From Gen X and Millenials to Gen Z and Alpha, Rap has taken over the world and created enough subgenres to exist as an industry on its own. What began as an act of rebellion against the rigid social norms became a world-leading culture, trend, lifestyle. As long as there’s oppression in the world, there will be a market for Rap music. Read on to discover 5 astounding Rap subgenres that are standing the test of time and continuously amass new fans.
5. Boom Bap Rap
Boom bap first came to the limelight on the East Coast during the golden age of Hip Hop from the late 1980s to the early 1990s. While some aficionados will get in their feelings at us using Hip Hop and Rap interchangeably, a plethora of Hip Hop heads also claim dominion over Rap music so you’ll have to just deal with it.
The subgenre’s name comes from the very two instruments used to create the unmistakable sound: bass (kick) drum and the snare drum. Wikipedia states the following accepted definition for the sound’s particularities: “The style is usually recognized by a main drum loop that uses a hard-hitting, acoustic bass drum sample on the downbeats, a snappy acoustic snare drum sample on the upbeats, and an “in your face” audio mix emphasizing the drum loop, and the kick-snare combination in particular.”
Many of today’s legends first started out rapping on Boom Bap music so the subgenre continues to live on and influence an increasing number of new-age artists. Notorious names associated with Boom Bap are: Craig Mack, Run-DMC, Nas, LL Cool J, Gang Starr, KRS-One, Mobb Deep, Boot Camp Clik, Griselda, Wu-Tang Clan, Jay-Z, and others.
4. Jazz Rap
Obviously rooted in Hip Hop yet elevated by the organic sounds of the trumpet, saxophone, piano, trombone, and other Jazz-specific instruments, Jazz Rap is often consumed by a very intellectual crowd. It’s almost the go-to genre for being badass but keeping a touch of classy. Ask any guy/gal you know who loves museums, art, and hipster movies, what they listen to and watch one of the following names pop up: A Tribe Called Quest, Digable Planets, De La Soul, Gang Starr, The Roots, Jungle Brothers, and Dream Warriors.
During the 1970s, The Last Poets and Gil Scott-Heron layered spoken word and rhymed poetry over jazz backing instrumentals. There are also parallels between jazz and the improvised phrasings of freestyle rap. Despite the two major components being consolidated with each other repeatedly, jazz rap did not coalesce as a genre until the late 1980s. A more modern representative of Jazz Rap is Masego.
3. Rock Rap
Everyone else on the internet calls this genre Rap Rock instead. Why though? If the main genre is Rap then the Rock placed in the front becomes the adjective so grammatically, according to our knowledge, it is much more accurate to name it Rock Rap if the primary genre is Rap.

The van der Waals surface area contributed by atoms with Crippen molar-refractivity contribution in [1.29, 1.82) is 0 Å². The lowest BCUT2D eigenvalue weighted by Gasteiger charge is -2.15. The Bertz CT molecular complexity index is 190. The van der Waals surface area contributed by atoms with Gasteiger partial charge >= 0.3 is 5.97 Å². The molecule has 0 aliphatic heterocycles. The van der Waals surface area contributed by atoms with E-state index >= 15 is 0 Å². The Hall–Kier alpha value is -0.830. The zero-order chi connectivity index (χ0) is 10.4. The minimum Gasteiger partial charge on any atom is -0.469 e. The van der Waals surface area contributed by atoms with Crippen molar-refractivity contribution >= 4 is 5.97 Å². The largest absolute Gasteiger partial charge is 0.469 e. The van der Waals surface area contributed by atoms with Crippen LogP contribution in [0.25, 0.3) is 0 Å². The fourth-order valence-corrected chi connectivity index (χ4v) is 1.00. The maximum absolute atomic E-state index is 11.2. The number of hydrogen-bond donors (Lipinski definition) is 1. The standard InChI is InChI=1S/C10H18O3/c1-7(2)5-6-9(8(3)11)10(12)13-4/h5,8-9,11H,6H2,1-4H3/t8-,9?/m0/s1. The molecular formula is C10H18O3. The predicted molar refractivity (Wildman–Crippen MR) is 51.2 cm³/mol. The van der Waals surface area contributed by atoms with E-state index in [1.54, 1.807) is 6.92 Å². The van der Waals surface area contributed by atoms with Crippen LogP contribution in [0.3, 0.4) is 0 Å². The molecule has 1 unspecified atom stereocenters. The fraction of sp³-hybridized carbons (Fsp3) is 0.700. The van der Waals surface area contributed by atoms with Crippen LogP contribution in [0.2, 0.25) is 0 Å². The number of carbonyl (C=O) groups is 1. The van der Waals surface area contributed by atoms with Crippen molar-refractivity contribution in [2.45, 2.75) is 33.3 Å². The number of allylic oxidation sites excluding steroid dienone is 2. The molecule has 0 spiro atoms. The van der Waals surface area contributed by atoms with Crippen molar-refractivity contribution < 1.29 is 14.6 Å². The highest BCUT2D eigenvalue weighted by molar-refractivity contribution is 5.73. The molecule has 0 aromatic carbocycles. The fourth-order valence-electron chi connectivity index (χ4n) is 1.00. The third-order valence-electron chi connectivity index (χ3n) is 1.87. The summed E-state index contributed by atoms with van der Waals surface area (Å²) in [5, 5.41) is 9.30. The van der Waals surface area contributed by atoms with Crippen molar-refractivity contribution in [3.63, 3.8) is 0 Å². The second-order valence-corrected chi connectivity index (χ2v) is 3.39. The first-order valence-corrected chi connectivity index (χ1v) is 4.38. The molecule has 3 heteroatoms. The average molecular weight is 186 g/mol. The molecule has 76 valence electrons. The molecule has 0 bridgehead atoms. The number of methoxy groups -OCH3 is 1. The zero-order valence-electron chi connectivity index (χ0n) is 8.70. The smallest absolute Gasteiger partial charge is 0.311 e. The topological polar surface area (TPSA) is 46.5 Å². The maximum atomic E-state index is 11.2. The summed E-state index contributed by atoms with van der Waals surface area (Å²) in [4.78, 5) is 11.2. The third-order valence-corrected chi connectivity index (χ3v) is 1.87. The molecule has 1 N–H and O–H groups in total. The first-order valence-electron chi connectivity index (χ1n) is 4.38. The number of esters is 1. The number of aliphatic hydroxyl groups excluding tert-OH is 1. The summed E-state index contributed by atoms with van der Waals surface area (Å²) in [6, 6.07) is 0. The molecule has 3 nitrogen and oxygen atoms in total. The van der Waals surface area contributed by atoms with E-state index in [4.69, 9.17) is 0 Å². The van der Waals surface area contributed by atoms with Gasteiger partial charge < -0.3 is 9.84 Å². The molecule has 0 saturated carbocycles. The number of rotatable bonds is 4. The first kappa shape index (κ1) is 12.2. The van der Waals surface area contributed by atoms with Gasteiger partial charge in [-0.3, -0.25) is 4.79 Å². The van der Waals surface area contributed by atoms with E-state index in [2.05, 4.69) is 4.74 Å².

Rock Rap is defined by heavy influences from Funk music and secondarily from Rock itself. In simple terms: aggressive music that is Rock or sounds like Rock layered with Rap bars. 1984 is viewed as the breakthrough year for the genre. Run–D.M.C.’s debut album featured the song Rock Box which included a rock guitar riff played by Eddie Martinez thus legitimizing Rock Rap as a stand-alone genre.
Today’s mainstream does not include this magnificent genre but even amongst the young minds, you will find plenty of Limp Bizkit fans.
Otherwise known as Horror Rap, is pretty self-explanatory as a genre. It is based on horror-themed and often darkly transgressive lyrical content and visuals. Unlike street rap/ trap, Horrorcore artists push for violence to the point they well surpass drug dealing and are more into pulling out teeth from dead bodies. NOT for the faint of heart or lovers of My Little Pony.
The genre is so controversial that it’s been directly accused of having created/supported real-life criminal activities such as the Columbine High School massacre, the Red Lake high school massacre, the Farmville murders.
The first recorded horrorcore song was the violent horror-influenced track Assassins off The Geto Boys’ debut album, Making Trouble.
1. Opera Rap
Or the so-called Hip Hopera, is inarguably the least popular genre of the 5 but it’s the one we’re willing to bet the most money on because it still has to have its peak artists and representation on a global scale. If Horrorcore and Rap Rock already had their wave and turned listeners into cult followers for decades, Opera Rap has yet to achieve that but there is most obviously space for it on the music market.
The use of Opera Rap in popular culture began in 1997 when The Fugees and Bounty Killer collaborated on Hip-Hopera. In 2001, the film Carmen: A Hip Hopera, a modern rendition of Georges Bizet’s 1875 opera Carmen aired on MTV, also dubbed as the first hip hop musical. Rome & Jewel, a 2006 Rennie Harris film is another Hip Hop rendition of William Shakespeare’s Romeo and Juliet.
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